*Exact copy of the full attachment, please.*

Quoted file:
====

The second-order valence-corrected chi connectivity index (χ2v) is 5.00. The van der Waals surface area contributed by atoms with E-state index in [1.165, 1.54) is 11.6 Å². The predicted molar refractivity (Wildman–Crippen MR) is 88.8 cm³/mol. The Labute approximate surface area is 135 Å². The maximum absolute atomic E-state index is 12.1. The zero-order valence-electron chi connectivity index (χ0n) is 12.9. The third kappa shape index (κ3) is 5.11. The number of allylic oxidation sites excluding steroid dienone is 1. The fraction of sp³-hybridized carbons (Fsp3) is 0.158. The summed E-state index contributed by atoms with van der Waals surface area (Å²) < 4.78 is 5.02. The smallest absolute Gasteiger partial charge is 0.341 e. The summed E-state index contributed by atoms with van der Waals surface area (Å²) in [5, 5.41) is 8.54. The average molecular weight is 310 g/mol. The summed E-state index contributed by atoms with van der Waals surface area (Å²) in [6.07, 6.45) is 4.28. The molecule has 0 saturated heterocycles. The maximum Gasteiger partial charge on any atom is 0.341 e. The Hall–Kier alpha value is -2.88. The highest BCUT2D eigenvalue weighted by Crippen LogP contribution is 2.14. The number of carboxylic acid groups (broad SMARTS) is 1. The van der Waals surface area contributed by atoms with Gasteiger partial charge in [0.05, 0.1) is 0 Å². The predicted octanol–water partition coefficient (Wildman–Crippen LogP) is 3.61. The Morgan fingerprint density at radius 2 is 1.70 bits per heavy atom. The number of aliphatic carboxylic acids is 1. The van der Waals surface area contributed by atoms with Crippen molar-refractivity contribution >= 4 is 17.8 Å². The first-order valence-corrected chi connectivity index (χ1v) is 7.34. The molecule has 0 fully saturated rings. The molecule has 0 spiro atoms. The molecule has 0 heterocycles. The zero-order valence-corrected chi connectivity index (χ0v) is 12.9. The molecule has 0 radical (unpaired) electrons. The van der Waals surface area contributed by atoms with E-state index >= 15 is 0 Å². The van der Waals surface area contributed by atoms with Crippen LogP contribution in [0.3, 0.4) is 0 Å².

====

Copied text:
The second-order valence-corrected chi connectivity index (χ2v) is 5.00. The van der Waals surface area contributed by atoms with E-state index in [1.165, 1.54) is 11.6 Å². The predicted molar refractivity (Wildman–Crippen MR) is 88.8 cm³/mol. The Labute approximate surface area is 135 Å². The maximum absolute atomic E-state index is 12.1. The zero-order valence-electron chi connectivity index (χ0n) is 12.9. The third kappa shape index (κ3) is 5.11. The number of allylic oxidation sites excluding steroid dienone is 1. The fraction of sp³-hybridized carbons (Fsp3) is 0.158. The summed E-state index contributed by atoms with van der Waals surface area (Å²) < 4.78 is 5.02. The smallest absolute Gasteiger partial charge is 0.341 e. The summed E-state index contributed by atoms with van der Waals surface area (Å²) in [5, 5.41) is 8.54. The average molecular weight is 310 g/mol. The summed E-state index contributed by atoms with van der Waals surface area (Å²) in [6.07, 6.45) is 4.28. The molecule has 0 saturated heterocycles. The maximum Gasteiger partial charge on any atom is 0.341 e. The Hall–Kier alpha value is -2.88. The highest BCUT2D eigenvalue weighted by Crippen LogP contribution is 2.14. The number of carboxylic acid groups (broad SMARTS) is 1. The van der Waals surface area contributed by atoms with Gasteiger partial charge in [0.05, 0.1) is 0 Å². The predicted octanol–water partition coefficient (Wildman–Crippen LogP) is 3.61. The Morgan fingerprint density at radius 2 is 1.70 bits per heavy atom. The number of aliphatic carboxylic acids is 1. The van der Waals surface area contributed by atoms with Crippen molar-refractivity contribution >= 4 is 17.8 Å². The first-order valence-corrected chi connectivity index (χ1v) is 7.34. The molecule has 0 fully saturated rings. The molecule has 0 spiro atoms. The molecule has 0 heterocycles. The zero-order valence-corrected chi connectivity index (χ0v) is 12.9. The molecule has 0 radical (unpaired) electrons. The van der Waals surface area contributed by atoms with E-state index >= 15 is 0 Å². The van der Waals surface area contributed by atoms with Crippen LogP contribution in [0.3, 0.4) is 0 Å².